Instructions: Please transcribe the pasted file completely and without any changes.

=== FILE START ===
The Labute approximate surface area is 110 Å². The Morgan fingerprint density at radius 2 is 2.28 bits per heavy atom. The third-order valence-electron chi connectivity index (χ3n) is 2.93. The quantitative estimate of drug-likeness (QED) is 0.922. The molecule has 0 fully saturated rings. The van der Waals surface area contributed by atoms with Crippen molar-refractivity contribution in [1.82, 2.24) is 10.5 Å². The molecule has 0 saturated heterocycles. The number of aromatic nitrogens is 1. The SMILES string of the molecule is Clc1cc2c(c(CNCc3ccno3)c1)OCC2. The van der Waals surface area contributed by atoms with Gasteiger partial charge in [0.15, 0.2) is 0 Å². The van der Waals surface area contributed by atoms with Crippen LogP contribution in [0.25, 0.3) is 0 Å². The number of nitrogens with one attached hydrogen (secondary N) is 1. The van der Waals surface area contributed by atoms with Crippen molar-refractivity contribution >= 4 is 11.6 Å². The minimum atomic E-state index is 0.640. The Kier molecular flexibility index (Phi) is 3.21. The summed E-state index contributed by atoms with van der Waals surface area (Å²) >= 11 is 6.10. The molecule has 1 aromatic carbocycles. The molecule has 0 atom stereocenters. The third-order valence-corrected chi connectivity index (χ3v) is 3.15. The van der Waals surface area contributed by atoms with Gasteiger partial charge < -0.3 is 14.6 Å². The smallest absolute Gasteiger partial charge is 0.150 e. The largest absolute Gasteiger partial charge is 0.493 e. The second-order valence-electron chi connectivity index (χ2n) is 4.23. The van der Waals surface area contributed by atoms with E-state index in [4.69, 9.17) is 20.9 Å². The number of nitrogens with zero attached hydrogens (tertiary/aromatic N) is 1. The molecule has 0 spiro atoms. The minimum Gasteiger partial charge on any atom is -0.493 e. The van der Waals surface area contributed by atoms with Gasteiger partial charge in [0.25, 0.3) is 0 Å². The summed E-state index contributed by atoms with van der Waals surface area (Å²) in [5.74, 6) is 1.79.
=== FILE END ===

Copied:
The Labute approximate surface area is 110 Å². The Morgan fingerprint density at radius 2 is 2.28 bits per heavy atom. The third-order valence-electron chi connectivity index (χ3n) is 2.93. The quantitative estimate of drug-likeness (QED) is 0.922. The molecule has 0 fully saturated rings. The van der Waals surface area contributed by atoms with Crippen molar-refractivity contribution in [1.82, 2.24) is 10.5 Å². The molecule has 0 saturated heterocycles. The number of aromatic nitrogens is 1. The SMILES string of the molecule is Clc1cc2c(c(CNCc3ccno3)c1)OCC2. The van der Waals surface area contributed by atoms with Gasteiger partial charge in [0.15, 0.2) is 0 Å². The van der Waals surface area contributed by atoms with Crippen LogP contribution in [0.25, 0.3) is 0 Å². The number of nitrogens with one attached hydrogen (secondary N) is 1. The van der Waals surface area contributed by atoms with Crippen molar-refractivity contribution >= 4 is 11.6 Å². The minimum atomic E-state index is 0.640. The Kier molecular flexibility index (Phi) is 3.21. The summed E-state index contributed by atoms with van der Waals surface area (Å²) >= 11 is 6.10. The molecule has 1 aromatic carbocycles. The molecule has 0 atom stereocenters. The third-order valence-corrected chi connectivity index (χ3v) is 3.15. The van der Waals surface area contributed by atoms with Gasteiger partial charge < -0.3 is 14.6 Å². The smallest absolute Gasteiger partial charge is 0.150 e. The largest absolute Gasteiger partial charge is 0.493 e. The second-order valence-electron chi connectivity index (χ2n) is 4.23. The van der Waals surface area contributed by atoms with E-state index in [4.69, 9.17) is 20.9 Å². The number of nitrogens with zero attached hydrogens (tertiary/aromatic N) is 1. The molecule has 0 spiro atoms. The minimum Gasteiger partial charge on any atom is -0.493 e. The van der Waals surface area contributed by atoms with Gasteiger partial charge in [0.25, 0.3) is 0 Å². The summed E-state index contributed by atoms with van der Waals surface area (Å²) in [5.74, 6) is 1.79.